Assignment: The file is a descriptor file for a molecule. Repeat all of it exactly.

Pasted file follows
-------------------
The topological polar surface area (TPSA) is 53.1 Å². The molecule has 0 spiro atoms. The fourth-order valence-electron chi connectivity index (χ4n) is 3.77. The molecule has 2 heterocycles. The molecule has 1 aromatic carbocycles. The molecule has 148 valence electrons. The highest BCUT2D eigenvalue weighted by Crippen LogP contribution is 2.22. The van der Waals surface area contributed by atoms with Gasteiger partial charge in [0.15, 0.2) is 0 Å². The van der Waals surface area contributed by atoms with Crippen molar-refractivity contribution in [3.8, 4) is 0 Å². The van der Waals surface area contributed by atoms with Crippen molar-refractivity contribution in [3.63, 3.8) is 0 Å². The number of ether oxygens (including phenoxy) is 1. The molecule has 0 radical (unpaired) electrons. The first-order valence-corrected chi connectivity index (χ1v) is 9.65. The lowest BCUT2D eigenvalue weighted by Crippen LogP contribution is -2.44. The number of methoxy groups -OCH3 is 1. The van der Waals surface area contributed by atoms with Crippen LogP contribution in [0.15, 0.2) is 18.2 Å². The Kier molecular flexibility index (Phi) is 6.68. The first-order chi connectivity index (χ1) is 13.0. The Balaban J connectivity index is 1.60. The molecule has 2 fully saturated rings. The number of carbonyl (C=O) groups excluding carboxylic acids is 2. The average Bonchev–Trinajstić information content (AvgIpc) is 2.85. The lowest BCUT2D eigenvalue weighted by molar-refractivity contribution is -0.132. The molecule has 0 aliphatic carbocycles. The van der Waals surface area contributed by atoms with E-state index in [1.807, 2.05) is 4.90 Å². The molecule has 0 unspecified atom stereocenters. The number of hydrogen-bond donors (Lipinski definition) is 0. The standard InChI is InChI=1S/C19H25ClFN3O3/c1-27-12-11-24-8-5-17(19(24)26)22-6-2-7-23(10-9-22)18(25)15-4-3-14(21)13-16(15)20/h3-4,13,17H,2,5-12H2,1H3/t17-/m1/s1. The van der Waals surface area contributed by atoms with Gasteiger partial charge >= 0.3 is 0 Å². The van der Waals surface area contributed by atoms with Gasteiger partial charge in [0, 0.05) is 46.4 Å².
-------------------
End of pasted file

The topological polar surface area (TPSA) is 53.1 Å². The molecule has 0 spiro atoms. The fourth-order valence-electron chi connectivity index (χ4n) is 3.77. The molecule has 2 heterocycles. The molecule has 1 aromatic carbocycles. The molecule has 148 valence electrons. The highest BCUT2D eigenvalue weighted by Crippen LogP contribution is 2.22. The van der Waals surface area contributed by atoms with Gasteiger partial charge in [0.15, 0.2) is 0 Å². The van der Waals surface area contributed by atoms with Crippen molar-refractivity contribution in [3.8, 4) is 0 Å². The van der Waals surface area contributed by atoms with Crippen molar-refractivity contribution in [3.63, 3.8) is 0 Å². The number of ether oxygens (including phenoxy) is 1. The molecule has 0 radical (unpaired) electrons. The first-order valence-corrected chi connectivity index (χ1v) is 9.65. The lowest BCUT2D eigenvalue weighted by Crippen LogP contribution is -2.44. The number of methoxy groups -OCH3 is 1. The van der Waals surface area contributed by atoms with Crippen LogP contribution in [0.15, 0.2) is 18.2 Å². The Kier molecular flexibility index (Phi) is 6.68. The first-order chi connectivity index (χ1) is 13.0. The Balaban J connectivity index is 1.60. The molecule has 2 fully saturated rings. The number of carbonyl (C=O) groups excluding carboxylic acids is 2. The average Bonchev–Trinajstić information content (AvgIpc) is 2.85. The lowest BCUT2D eigenvalue weighted by molar-refractivity contribution is -0.132. The molecule has 0 aliphatic carbocycles. The van der Waals surface area contributed by atoms with E-state index in [1.807, 2.05) is 4.90 Å². The molecule has 0 unspecified atom stereocenters. The number of hydrogen-bond donors (Lipinski definition) is 0. The standard InChI is InChI=1S/C19H25ClFN3O3/c1-27-12-11-24-8-5-17(19(24)26)22-6-2-7-23(10-9-22)18(25)15-4-3-14(21)13-16(15)20/h3-4,13,17H,2,5-12H2,1H3/t17-/m1/s1. The van der Waals surface area contributed by atoms with Gasteiger partial charge >= 0.3 is 0 Å². The van der Waals surface area contributed by atoms with Gasteiger partial charge in [0, 0.05) is 46.4 Å².